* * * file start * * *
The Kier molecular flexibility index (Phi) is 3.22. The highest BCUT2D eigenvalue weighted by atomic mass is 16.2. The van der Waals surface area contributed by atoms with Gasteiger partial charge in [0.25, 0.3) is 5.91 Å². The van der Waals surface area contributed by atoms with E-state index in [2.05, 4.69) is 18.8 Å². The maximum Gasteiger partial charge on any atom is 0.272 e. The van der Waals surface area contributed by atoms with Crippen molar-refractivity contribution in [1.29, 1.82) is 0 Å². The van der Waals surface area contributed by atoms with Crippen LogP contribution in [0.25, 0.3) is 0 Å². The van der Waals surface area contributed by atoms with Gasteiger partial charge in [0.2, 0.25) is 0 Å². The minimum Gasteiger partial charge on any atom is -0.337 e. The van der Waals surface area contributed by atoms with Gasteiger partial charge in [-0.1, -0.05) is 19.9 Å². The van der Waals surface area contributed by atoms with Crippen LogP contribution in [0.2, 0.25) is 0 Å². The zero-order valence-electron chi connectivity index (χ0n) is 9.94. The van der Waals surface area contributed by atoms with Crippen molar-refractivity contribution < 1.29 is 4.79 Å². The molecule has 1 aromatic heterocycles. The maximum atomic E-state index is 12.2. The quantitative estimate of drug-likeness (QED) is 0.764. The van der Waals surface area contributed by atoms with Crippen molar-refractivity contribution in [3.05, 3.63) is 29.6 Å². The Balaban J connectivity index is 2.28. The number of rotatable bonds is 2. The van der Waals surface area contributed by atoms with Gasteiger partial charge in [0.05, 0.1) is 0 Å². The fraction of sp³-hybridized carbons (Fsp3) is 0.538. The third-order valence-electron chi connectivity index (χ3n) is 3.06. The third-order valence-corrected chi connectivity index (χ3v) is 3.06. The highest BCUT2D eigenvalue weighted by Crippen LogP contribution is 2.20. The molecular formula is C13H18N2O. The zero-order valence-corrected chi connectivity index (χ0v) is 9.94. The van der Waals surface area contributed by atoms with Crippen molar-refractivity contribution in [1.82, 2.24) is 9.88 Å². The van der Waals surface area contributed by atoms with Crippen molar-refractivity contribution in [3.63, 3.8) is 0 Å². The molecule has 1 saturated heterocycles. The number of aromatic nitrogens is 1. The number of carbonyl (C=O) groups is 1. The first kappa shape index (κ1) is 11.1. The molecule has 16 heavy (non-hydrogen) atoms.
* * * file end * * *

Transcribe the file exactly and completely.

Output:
The Kier molecular flexibility index (Phi) is 3.22. The highest BCUT2D eigenvalue weighted by atomic mass is 16.2. The van der Waals surface area contributed by atoms with Gasteiger partial charge in [0.25, 0.3) is 5.91 Å². The van der Waals surface area contributed by atoms with E-state index in [2.05, 4.69) is 18.8 Å². The maximum Gasteiger partial charge on any atom is 0.272 e. The van der Waals surface area contributed by atoms with Crippen molar-refractivity contribution in [1.29, 1.82) is 0 Å². The van der Waals surface area contributed by atoms with Crippen LogP contribution in [0.25, 0.3) is 0 Å². The van der Waals surface area contributed by atoms with Gasteiger partial charge in [0.2, 0.25) is 0 Å². The minimum Gasteiger partial charge on any atom is -0.337 e. The van der Waals surface area contributed by atoms with Gasteiger partial charge in [-0.1, -0.05) is 19.9 Å². The van der Waals surface area contributed by atoms with Crippen LogP contribution in [0.2, 0.25) is 0 Å². The zero-order valence-electron chi connectivity index (χ0n) is 9.94. The van der Waals surface area contributed by atoms with Crippen molar-refractivity contribution < 1.29 is 4.79 Å². The molecule has 1 aromatic heterocycles. The maximum atomic E-state index is 12.2. The quantitative estimate of drug-likeness (QED) is 0.764. The van der Waals surface area contributed by atoms with Crippen molar-refractivity contribution in [3.05, 3.63) is 29.6 Å². The Balaban J connectivity index is 2.28. The number of rotatable bonds is 2. The van der Waals surface area contributed by atoms with Gasteiger partial charge in [0.05, 0.1) is 0 Å². The fraction of sp³-hybridized carbons (Fsp3) is 0.538. The third-order valence-electron chi connectivity index (χ3n) is 3.06. The third-order valence-corrected chi connectivity index (χ3v) is 3.06. The highest BCUT2D eigenvalue weighted by Crippen LogP contribution is 2.20. The molecular formula is C13H18N2O. The zero-order valence-corrected chi connectivity index (χ0v) is 9.94. The van der Waals surface area contributed by atoms with Crippen molar-refractivity contribution in [1.82, 2.24) is 9.88 Å². The van der Waals surface area contributed by atoms with Crippen molar-refractivity contribution in [3.63, 3.8) is 0 Å². The molecule has 1 saturated heterocycles. The number of aromatic nitrogens is 1. The number of carbonyl (C=O) groups is 1. The first kappa shape index (κ1) is 11.1. The molecule has 16 heavy (non-hydrogen) atoms.